Want to Get Noticed with Your Thought Leadership? Write Early...

At time of writing, two weeks have passed since the FTC voted to ban most non-compete agreements in the U.S. – and in that period, April 23rd to May 6th – I've counted over 200 posts by almost as many firms on JD Supra analyzing and making sense of this news.

Of course, this is evidence of one of the foundational tenets of professional services content marketing at work: after a big development, something that likely impacts how your clients conduct business, write about it!

AKA: Make sense of the news for your clients and prospects.

A quick scan of JD Supra's non-compete category shows a multitude of firms and organizations making sense of the FTC's final rule, with their clients in mind, after the April 23rd vote. In that mix of 200+ posts, you can read general advisories ("Don't panic yet') as well as analysis for specific segments and sectors (M&A, private equity, healthcare, etc) to focuses on trade secrets/IP, and on and on and on.

Most content about non-competes is doing well right now, it's a hot topic. Reader interest is at a peak. At the end of the month, it'll be interesting to see which of the 200 updates have done especially well – and if any appear on our monthly list of Popular Reads on JD Supra, relative to all other content and topics on the site during May.

Regarding popularity, I can tell you this:

In the month before the FTC's late-April meeting, we published only 20 updates on the impending non-compete vote. (That is: in twice the amount of time leading up to the news, we published only about 10% as many pieces as those published in the two weeks after the vote.)

One of those posts appeared on JD Supra on April 17th: FTC Vote on Rule to Ban Non-Competes Scheduled for April 23rd, by Mark Daniels at Epstein Becker & Green. It also now appears in fourth spot on JD Supra's Popular Reads list for all of April – a great accomplishment for something published mid-month during the period in which readership is being measured.

And this is my point. That one update, appearing a week before the news broke, earned early attention around the non-compete story – key word: early

If you'd like to be part of the sense making around news that impacts your clients, don't always wait for the news to break.

Start writing about it – and potential implications – in advance of the story. This puts you at an advantage in terms of visibility not only with your competitors at other firms (think: 20 updates instead of 200), but often also with mainstream and industry press whose editors and reporters give priority to breaking news. It also puts you at advantage for being found by reporters, editors, and industry bloggers researching for insight and backstory once they, too, begin writing on the issue. Often with speed and urgency.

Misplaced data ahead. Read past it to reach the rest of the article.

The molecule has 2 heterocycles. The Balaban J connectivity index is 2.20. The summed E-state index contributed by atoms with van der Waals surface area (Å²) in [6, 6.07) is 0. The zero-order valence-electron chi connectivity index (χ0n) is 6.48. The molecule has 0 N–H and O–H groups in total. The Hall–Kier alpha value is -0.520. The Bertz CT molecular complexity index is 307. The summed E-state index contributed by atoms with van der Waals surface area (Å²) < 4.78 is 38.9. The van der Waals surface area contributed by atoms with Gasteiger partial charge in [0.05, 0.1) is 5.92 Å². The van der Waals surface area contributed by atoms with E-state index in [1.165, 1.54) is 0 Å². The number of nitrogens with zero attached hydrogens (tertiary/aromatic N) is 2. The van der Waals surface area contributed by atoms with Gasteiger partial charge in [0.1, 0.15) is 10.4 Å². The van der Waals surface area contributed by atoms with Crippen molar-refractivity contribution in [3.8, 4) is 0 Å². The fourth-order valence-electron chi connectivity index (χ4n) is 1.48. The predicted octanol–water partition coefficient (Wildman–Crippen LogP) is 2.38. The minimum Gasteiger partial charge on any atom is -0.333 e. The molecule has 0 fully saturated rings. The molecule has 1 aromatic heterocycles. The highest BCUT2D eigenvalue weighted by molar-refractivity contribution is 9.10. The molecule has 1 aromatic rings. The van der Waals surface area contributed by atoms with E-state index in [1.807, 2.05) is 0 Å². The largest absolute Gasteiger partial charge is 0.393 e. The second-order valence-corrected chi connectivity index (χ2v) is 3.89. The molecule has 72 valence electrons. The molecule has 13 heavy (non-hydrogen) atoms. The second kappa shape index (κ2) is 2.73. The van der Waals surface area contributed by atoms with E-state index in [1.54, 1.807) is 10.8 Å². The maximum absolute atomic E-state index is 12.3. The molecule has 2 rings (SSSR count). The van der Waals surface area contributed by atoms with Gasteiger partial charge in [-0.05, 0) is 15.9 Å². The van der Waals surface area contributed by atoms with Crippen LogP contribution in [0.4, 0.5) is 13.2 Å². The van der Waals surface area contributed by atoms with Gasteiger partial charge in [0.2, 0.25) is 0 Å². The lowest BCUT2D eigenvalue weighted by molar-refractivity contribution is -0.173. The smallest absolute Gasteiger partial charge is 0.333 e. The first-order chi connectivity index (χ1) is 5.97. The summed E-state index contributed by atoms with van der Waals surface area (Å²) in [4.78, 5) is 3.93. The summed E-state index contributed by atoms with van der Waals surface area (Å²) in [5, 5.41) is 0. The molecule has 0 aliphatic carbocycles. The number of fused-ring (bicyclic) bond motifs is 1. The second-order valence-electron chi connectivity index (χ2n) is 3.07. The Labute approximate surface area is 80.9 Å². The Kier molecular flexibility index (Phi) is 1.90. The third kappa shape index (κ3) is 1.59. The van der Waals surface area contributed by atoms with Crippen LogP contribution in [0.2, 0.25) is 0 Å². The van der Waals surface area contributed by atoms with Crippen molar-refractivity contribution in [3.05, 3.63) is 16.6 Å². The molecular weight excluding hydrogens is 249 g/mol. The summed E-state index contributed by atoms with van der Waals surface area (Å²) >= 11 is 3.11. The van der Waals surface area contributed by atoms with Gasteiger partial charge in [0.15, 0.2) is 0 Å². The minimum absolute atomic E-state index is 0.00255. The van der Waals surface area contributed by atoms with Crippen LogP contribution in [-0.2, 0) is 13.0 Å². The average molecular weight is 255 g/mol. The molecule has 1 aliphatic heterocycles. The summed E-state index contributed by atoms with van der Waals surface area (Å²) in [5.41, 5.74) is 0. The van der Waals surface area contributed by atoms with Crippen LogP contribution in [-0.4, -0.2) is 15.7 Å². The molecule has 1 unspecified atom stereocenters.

I am not suggesting that one is better than the other – however, I do know that the best thought leaders sustain their writing around key issues. So, writing the before and after analysis is better than writing just one piece.

This is not always practical, but it is a lesson in the value of sustaining your content campaign around topics and issues for which you'd like to be known. I see firms also now promoting webinars about the non-compete ban and this is a good next step. In fact, if you are looking for a basic formula, it may look something like this:

  • Write preemptive analysis before the news breaks. Let your clients know what's coming (and show them: you're paying attention)
  • Once the news breaks, and the facts are clear, make sense of it for clients. Depending on comments and follow-up questions, continue your coverage as interest merits, focusing on responding to the direct feedback you're receiving.
  • As your sense of specific client concerns and questions develops, adjust your content. Host a webinar that addresses what you are hearing. In other words, shift from text to conversation.
  • As needed, adjust your content to meet need and audience. For example if, during the webinar, attendees ask pointed questions around a particular issue, consider publishing a new post addressing what comes up. If one question is repeated more than others, consider whether or not to host a webinar on that aspect.

A thought leader engages their audience and content on an ongoing basis, in a sustained campaign, not the occasional one-off post based on news of the day after it has happened. This month I was able to see with clarity the benefit of jumping into the public conversation in advance of the news. While not necessarily feasible with every piece of writing on every issue, I recommend this approach for those strategically important issues around which you'd especially like to be know.

Write early, write often.


Paul Ryplewski is JD Supra's VP of Client Services. Connect with him on LinkedIn.